While the BMA collects art from all over the globe, it takes just as seriously the goal of collecting important work by the most significant artists born or active in the state of Alabama.
Well represented within the Museum’s collection are the Weavers, a multi-generational dynasty of women artists from Selma. Most famous among the Weavers is Clara Weaver Parrish (1861– 1925), who was born at Emerald Place Plantation in Dallas County, and raised in Selma. Encouraged by her parents, Clara was sent to New York to study art at the Art Students League, where she was taught by William Merritt Chase, whose Still Life with Watermelon hangs in the Museum’s Styslinger Gallery of American Art. By the 1890s, Parrish began working for Louis Comfort Tiffany as a designer of religious stained glass windows and mosaic murals at his renowned Tiffany Glass and Decorating Company. Thanks to the generosity of Paula Pointer, the Museum was recently able to acquire a preliminary study in watercolor for The Resurrection, the window Parrish designed in memory of her husband William Peck Parrish (1860– 1901) for St. Paul’s, their family church in Selma. The work—which descended in the family of Parrish’s brother-in-law—depicts Mary Magdalene at the moment she recognizes the resurrected Jesus. The watercolor retains its original matting, which matches the Gothic stone tracery used in the finished window at St. Paul’s. Parrish’s other windows in Alabama can be found at the Church of the Holy Cross in Uniontown, Christ Church in Tuscaloosa, and First Baptist Church in Selma.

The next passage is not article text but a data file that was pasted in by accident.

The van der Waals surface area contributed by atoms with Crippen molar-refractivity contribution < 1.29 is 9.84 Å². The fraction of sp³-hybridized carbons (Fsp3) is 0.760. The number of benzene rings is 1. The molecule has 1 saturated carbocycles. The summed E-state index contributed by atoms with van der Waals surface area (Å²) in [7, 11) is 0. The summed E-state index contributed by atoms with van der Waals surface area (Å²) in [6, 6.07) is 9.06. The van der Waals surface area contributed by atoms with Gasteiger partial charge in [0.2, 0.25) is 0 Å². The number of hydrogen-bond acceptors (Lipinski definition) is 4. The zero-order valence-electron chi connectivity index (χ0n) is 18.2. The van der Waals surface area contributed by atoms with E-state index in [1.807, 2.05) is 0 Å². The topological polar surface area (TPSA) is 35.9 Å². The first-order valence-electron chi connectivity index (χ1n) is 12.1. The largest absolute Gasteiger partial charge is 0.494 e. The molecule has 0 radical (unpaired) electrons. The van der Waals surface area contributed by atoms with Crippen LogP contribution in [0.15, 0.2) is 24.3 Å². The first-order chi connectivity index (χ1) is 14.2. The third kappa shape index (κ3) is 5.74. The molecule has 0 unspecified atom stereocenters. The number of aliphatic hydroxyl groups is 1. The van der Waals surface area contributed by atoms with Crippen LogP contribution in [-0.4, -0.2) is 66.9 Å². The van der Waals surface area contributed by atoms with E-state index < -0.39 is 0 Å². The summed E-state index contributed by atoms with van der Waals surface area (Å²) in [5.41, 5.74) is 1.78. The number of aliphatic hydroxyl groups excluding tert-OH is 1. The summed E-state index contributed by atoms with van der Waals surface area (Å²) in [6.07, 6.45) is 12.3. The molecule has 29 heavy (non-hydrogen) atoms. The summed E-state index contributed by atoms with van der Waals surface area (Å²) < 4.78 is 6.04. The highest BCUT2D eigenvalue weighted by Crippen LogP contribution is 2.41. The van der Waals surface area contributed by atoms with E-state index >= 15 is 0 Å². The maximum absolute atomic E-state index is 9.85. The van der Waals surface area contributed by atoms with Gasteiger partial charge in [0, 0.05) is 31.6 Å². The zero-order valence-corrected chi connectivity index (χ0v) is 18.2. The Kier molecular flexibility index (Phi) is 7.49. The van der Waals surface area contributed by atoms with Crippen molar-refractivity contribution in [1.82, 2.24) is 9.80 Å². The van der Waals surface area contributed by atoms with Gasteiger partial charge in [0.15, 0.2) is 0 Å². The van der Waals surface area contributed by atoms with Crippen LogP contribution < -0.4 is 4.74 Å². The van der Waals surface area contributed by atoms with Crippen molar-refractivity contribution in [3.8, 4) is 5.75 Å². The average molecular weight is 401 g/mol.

The Museum also has a small, but growing collection of early 20th-century works by printmakers from or working in the American South, including etchings, drypoints, woodcuts, and linocuts. Among the notable artists rep – resented in the collection are Alabamians Frank Hartley Anderson (1891– 1947), Lucille Douglass (1878–1935), Anne Goldthwaite (1869–1944), and South Carolinians Elizabeth O’Neill Verner (1883–1979) and Alfred Heber Hutty (1877–1954).
A recent gift by Patrick Cather, a longtime collector of the art of Alabama, has greatly strengthened the BMA’s holdings of southern prints, by both adding previously unrepresented artists to the collection and by expanding our holdings for artists by whom we had no examples of their work in the print medium. New to the collection is the work of Birmingham artist M. R. Hubbert Smith (1885–1957), Mary Wallace Kirk (1889–1978) of Tuscumbia, and Walter H. Swettman (1906–1994), a Pennsylvanian who taught architectural design at Auburn in the early 1930s.Cather’s gifts also add depth to the Museum’s current collection. A print by Alice E. Rumph (1878–1978), who in 1908 was among the co-founders of the Birmingham Art Club, joins an early watercolor accessioned in 1960. A rare example of Wetumpka artist John Kelly Fitzpatrick’s (1888–1953) printmaking complements two oil paintings accessioned in 1953 and 1960, respectively.